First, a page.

BACKGROUND: Cyrus, King of Persia, allowed more than 50,000 Jews to return to Palestine from Babylon in 538 B.C. In 535 B.C. the foundations for the Temple were laid and was met with intense opposition which delayed the construction for another 15 years (Ezra 1:1-4; 4:1-5). Darius Hystaspes (1:1) came to power in 522 and ruled until 486 B.C. A reign of great prosperity gave him a place among the outstanding rulers of all history. He confirmed Cyrus’ decree to allow the Jews to leave and rebuild Jerusalem. The Temple was completed in 516 B.C.

Yates says, "A serious depression, with crop failures and apparent ruin, faced the Jewish people who had responded to the call of Haggai to build the house of God. Under the pressure of discouragement and want that faced them they found it was easy to fall out. . . . A new voice was needed to lift them into the kind of enthusiasm that would keep them working to the finish line. Zechariah came to the rescue to supply the needed help."

 HAGGAI AND ZECHARIAH

Haggai and Zechariah were contemporaries who present an interesting contrast with only one thing in common—"a passionate enthusiasm for the restoration of the Temple." Haggai was old and spoke straight and to the point; Zechariah was youthful and visionary. Haggai was prosaic and practical; Zechariah was idealistic and full of color. “While Haggai had both feet firmly planted in the present, Zechariah and his message gaze toward the future. Haggai prods the people to use their hands; Zechariah encourages them to open their hearts. Haggai is concerned about the physical dwelling place of God—the temple in Jerusalem; Zechariah’s passion is for God’s spiritual abode—the hearts of his people,” observes Irving Jensen. Together the two prophets "did a magnificent work in keeping the interest high and the hands working through all the troublous days. It was a mighty undertaking carried on under the most trying circumstances to its completion in 516 B. C.," says Yates.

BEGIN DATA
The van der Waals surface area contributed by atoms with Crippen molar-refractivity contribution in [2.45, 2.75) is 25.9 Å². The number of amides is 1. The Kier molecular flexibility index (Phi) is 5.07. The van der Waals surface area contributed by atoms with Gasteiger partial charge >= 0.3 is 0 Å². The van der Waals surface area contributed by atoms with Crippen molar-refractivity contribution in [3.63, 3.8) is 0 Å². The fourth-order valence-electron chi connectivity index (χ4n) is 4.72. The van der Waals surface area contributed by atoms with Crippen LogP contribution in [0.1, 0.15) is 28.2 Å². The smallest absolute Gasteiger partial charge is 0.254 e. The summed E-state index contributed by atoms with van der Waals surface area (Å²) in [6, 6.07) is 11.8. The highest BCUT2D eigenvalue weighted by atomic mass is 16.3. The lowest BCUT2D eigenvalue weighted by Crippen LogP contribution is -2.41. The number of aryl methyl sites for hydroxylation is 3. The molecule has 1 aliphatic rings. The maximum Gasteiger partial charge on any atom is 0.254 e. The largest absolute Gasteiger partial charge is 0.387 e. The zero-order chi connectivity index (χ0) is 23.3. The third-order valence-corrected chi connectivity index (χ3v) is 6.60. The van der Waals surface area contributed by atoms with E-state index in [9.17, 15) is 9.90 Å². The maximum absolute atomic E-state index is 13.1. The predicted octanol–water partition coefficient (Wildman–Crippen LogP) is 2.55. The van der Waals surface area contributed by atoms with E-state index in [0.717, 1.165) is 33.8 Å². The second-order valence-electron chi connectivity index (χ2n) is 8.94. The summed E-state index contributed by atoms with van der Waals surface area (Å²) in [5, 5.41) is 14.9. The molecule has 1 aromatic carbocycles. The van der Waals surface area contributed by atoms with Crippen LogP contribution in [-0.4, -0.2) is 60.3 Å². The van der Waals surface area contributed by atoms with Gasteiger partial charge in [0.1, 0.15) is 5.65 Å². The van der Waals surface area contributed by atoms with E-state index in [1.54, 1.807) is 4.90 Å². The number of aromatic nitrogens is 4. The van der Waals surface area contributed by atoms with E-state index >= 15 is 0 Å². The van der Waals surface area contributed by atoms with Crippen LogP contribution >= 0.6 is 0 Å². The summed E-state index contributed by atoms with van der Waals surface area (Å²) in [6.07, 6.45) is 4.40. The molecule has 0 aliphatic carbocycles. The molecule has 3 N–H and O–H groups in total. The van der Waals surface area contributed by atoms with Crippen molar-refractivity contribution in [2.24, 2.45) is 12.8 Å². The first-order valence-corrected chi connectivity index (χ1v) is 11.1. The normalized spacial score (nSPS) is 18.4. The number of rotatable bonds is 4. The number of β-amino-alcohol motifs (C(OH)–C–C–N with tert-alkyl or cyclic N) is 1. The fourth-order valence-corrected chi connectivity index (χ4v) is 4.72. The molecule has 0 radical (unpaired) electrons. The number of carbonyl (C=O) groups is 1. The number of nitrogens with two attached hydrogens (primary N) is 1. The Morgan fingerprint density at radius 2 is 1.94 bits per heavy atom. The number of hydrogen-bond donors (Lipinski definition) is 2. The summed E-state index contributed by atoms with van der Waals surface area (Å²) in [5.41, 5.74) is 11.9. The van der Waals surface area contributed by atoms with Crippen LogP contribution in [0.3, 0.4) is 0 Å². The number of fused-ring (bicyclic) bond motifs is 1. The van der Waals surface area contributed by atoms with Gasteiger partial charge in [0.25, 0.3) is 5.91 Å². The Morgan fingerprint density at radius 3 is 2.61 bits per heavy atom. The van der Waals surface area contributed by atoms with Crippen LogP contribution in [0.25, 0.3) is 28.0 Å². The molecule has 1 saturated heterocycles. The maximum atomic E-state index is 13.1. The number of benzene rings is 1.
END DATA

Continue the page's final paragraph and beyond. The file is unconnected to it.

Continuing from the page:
NEW TESTAMENT USE OF ZECHARIAH: 

Zech. 1:8 with Rev. 6:1-8
Zech. 3:2 with Jude 9
Zech. 3:9 with Rev. 5:6
Zech. 8:16 with Eph. 4:25
Zech 9:9 with Matt. 21:5; Jn. 12:14ff
Zech. 11:12f with Matt. 27:9f
Zech. 12:10 with Jn. 19:37; Rev. 1:7
Zech. 13:7 with Matt. 26:31; Mk. 14:27
Zech. 14:11 with Rev. 22:3 

Series of studies on Christ in the Old Testament
A Look at the Book series


Title: Introduction to Zechariah
Series: A Look at the Book

Introduction to Exodus by Wil Pounds (c) 1998. Anyone is free to use this material and distribute it, but it may not be sold under any circumstances whatsoever without the author's written consent.

Unless otherwise noted “Scripture quotations taken from the NASB." "Scripture taken from the NEW AMERICAN STANDARD BIBLE®, © Copyright 1960, 1962, 1963, 1968, 1971, 1972, 1973, 1975, 1977, 1995 by The Lockman Foundation Used by permission." (www.Lockman.org)

Scripture quoted by permission. Quotations designated (NET) are from the NET Bible® copyright ©1996-2006 by Biblical Studies Press, L.L.C. http://www.bible.org/. All rights reserved.

Wil is a graduate of William Carey University, B. A.; New Orleans Baptist Theological Seminary, Th. M.; and Azusa Pacific University, M. A. He has pastored in Panama, Ecuador and the U. S, and served for over 20 years as missionary in Ecuador and Honduras. He had a daily expository Bible teaching ministry head in over 100 countries for ten years. He continues to seek opportunities to be personally involved in world missions. Wil and his wife Ann have three grown daughters. He currently serves as a Baptist pastor and teaches seminary extension courses in Honduras.